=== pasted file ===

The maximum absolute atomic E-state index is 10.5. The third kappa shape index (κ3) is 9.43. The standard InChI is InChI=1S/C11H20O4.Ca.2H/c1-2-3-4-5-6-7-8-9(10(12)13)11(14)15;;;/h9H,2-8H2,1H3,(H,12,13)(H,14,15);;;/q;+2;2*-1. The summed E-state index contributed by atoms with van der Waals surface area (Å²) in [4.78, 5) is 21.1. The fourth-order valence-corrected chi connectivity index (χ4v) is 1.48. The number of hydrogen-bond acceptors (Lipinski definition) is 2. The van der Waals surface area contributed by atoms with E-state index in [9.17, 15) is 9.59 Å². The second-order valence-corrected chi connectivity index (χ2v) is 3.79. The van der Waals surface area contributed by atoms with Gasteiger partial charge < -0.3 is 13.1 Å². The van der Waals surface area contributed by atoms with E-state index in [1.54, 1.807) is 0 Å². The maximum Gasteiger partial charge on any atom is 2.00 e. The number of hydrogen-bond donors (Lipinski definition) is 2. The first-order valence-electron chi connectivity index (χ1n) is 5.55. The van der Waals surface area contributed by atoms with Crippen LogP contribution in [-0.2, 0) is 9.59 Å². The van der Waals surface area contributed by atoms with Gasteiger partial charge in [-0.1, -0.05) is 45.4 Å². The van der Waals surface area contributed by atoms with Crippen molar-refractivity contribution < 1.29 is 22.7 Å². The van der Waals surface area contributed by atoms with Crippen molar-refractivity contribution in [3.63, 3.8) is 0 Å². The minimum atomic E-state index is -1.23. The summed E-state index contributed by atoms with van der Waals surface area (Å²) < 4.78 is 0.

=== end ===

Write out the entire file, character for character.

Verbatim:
The maximum absolute atomic E-state index is 10.5. The third kappa shape index (κ3) is 9.43. The standard InChI is InChI=1S/C11H20O4.Ca.2H/c1-2-3-4-5-6-7-8-9(10(12)13)11(14)15;;;/h9H,2-8H2,1H3,(H,12,13)(H,14,15);;;/q;+2;2*-1. The summed E-state index contributed by atoms with van der Waals surface area (Å²) in [4.78, 5) is 21.1. The fourth-order valence-corrected chi connectivity index (χ4v) is 1.48. The number of hydrogen-bond acceptors (Lipinski definition) is 2. The van der Waals surface area contributed by atoms with E-state index in [9.17, 15) is 9.59 Å². The second-order valence-corrected chi connectivity index (χ2v) is 3.79. The van der Waals surface area contributed by atoms with Gasteiger partial charge < -0.3 is 13.1 Å². The van der Waals surface area contributed by atoms with E-state index in [1.54, 1.807) is 0 Å². The maximum Gasteiger partial charge on any atom is 2.00 e. The number of hydrogen-bond donors (Lipinski definition) is 2. The first-order valence-electron chi connectivity index (χ1n) is 5.55. The van der Waals surface area contributed by atoms with Crippen LogP contribution in [-0.2, 0) is 9.59 Å². The van der Waals surface area contributed by atoms with Gasteiger partial charge in [-0.1, -0.05) is 45.4 Å². The van der Waals surface area contributed by atoms with Crippen molar-refractivity contribution < 1.29 is 22.7 Å². The van der Waals surface area contributed by atoms with Crippen molar-refractivity contribution in [3.63, 3.8) is 0 Å². The minimum atomic E-state index is -1.23. The summed E-state index contributed by atoms with van der Waals surface area (Å²) < 4.78 is 0.